13. Not listening to your parents’ advice.

I’m mostly a good girl. If I don’t take my parents’ advice on one thing or another it’s because I know what’s good for me and what isn’t. I took my mom’s advice to eat red meat and spent the rest of the day on the toilet as a result. I know what my body needs. No more red meat for this girl.

14. Spending your youth self-absorbed.

I don’t think that is something to regret. I think it was a necessity. In my teens, I knew I was cold and selfish. I admitted it to myself and my family, and I was happy about it. Today, I don’t regret it because I see it as a necessary part of my psychological development. I saw it as a means of self-preservation, and it was super important to me at that stage in my life.

15. Caring too much about what other people think.

Actually, I never cared about it when I was younger. The older I get, the more I start to care, for other people, not for myself. But yeah. Most of the time, I don’t give a shit.

16. Supporting others’ dreams over your own.

What? Oh, maybe it’s for people who have kids and don’t support them when they pursue their dreams and shit. I’m not there yet.

17. Not moving on fast enough.

Physically? These people really need to get their shit together and start making more sense or being more specific… I think that these days, things are moving way too fucking fast. I like to stop and take my time and live in the moment. It reduces my level of stress and improves the quality of my life. I just don’t see how I’ll regret that.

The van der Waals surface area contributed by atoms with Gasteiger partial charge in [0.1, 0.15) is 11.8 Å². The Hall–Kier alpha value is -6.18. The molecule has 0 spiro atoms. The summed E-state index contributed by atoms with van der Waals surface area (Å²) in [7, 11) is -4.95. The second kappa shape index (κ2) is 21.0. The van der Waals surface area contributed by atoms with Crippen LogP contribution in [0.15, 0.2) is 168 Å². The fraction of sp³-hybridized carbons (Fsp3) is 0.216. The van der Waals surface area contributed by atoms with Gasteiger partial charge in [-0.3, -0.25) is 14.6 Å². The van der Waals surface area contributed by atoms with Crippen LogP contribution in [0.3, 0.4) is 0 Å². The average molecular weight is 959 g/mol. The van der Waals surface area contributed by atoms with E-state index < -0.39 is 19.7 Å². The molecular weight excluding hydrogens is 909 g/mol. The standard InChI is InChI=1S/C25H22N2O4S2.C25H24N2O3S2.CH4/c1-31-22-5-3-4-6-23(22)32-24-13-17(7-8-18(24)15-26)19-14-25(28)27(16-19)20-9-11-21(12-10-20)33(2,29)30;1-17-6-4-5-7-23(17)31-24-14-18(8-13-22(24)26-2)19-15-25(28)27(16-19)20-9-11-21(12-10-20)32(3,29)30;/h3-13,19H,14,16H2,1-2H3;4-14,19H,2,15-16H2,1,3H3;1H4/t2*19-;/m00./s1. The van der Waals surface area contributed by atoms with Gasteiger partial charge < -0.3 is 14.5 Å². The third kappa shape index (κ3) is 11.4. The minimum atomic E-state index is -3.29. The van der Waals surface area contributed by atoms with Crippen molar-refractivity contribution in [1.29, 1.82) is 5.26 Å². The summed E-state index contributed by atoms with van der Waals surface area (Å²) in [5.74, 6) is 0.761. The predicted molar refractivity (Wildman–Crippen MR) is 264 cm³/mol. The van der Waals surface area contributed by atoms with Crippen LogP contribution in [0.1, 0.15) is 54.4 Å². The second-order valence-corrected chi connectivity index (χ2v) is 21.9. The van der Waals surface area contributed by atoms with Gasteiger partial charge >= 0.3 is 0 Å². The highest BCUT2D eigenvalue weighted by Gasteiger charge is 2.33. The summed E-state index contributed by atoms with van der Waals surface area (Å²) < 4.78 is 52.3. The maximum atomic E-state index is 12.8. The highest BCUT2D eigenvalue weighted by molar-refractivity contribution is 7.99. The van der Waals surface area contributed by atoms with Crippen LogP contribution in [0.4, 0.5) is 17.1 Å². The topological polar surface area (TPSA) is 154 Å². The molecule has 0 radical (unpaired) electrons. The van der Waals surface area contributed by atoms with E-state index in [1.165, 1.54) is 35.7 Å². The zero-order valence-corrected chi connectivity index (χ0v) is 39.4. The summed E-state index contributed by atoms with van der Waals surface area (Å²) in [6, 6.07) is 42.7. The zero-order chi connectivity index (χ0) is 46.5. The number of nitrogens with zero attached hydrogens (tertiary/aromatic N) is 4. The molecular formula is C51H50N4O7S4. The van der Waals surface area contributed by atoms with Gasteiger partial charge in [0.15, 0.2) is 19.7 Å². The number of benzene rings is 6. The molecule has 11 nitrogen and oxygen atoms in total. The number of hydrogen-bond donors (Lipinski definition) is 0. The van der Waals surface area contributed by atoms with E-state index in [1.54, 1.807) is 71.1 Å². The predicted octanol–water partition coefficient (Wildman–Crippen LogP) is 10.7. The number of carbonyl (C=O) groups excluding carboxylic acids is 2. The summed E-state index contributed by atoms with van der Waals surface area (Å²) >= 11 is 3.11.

18. Holding grudges, especially with those you love.

I rarely hold grudges. And with those I love, they tend to fade away pretty quickly.

19. Not standing up for yourself.

Sometimes, standing up for myself involves getting into a fight. So if not standing up for myself means avoiding a fight, I go for the cleaner of the two. And I never regret thwarting a fight.

20. Not volunteering enough.

I volunteer in my own way. I contribute my time and efforts to the Jerusalem Rape Crisis Center in several ways. I volunteer as a freelance reporter sometimes. I volunteered at the JSPCA once. I think I’ve done enough.

21. Neglecting your teeth.

I removed my labret to keep my teeth healthy. That was a major sacrifice, dude. And yes, I do brush, I do floss, and I go for yearly cleaning. My teeth will fall out eventually. No matter how much I take care of them, they will end up in a cup of water by the end of the day. This is part of being old.

22. Missing the chance to ask your grandparents questions before they die.

Done that. And what the people who compiled this list are forgetting is that grandparents will probably talk your ears off about their life and about “the good old days” without you asking them anything.

23. Working too much.